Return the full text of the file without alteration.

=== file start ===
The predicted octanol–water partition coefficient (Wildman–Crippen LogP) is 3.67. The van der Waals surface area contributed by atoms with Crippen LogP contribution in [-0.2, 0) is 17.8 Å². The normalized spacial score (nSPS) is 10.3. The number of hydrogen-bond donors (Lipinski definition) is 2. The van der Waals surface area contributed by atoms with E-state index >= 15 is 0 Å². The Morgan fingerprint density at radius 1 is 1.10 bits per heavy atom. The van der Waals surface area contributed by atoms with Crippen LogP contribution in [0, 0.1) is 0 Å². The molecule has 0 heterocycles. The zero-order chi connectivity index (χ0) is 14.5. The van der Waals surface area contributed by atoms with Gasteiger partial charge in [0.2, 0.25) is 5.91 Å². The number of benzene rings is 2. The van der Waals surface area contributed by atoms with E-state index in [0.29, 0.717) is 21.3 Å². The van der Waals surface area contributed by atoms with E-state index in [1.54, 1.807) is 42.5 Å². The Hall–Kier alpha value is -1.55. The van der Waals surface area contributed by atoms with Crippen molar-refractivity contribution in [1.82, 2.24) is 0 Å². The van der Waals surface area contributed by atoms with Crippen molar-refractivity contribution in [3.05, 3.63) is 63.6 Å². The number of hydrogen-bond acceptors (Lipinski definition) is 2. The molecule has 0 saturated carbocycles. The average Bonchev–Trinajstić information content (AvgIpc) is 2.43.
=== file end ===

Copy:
The predicted octanol–water partition coefficient (Wildman–Crippen LogP) is 3.67. The van der Waals surface area contributed by atoms with Crippen LogP contribution in [-0.2, 0) is 17.8 Å². The normalized spacial score (nSPS) is 10.3. The number of hydrogen-bond donors (Lipinski definition) is 2. The van der Waals surface area contributed by atoms with E-state index >= 15 is 0 Å². The Morgan fingerprint density at radius 1 is 1.10 bits per heavy atom. The van der Waals surface area contributed by atoms with Crippen LogP contribution in [0, 0.1) is 0 Å². The molecule has 0 heterocycles. The zero-order chi connectivity index (χ0) is 14.5. The van der Waals surface area contributed by atoms with Gasteiger partial charge in [0.2, 0.25) is 5.91 Å². The number of benzene rings is 2. The van der Waals surface area contributed by atoms with E-state index in [0.29, 0.717) is 21.3 Å². The van der Waals surface area contributed by atoms with E-state index in [1.54, 1.807) is 42.5 Å². The Hall–Kier alpha value is -1.55. The van der Waals surface area contributed by atoms with Crippen molar-refractivity contribution in [1.82, 2.24) is 0 Å². The van der Waals surface area contributed by atoms with Crippen molar-refractivity contribution in [3.05, 3.63) is 63.6 Å². The number of hydrogen-bond acceptors (Lipinski definition) is 2. The molecule has 0 saturated carbocycles. The average Bonchev–Trinajstić information content (AvgIpc) is 2.43.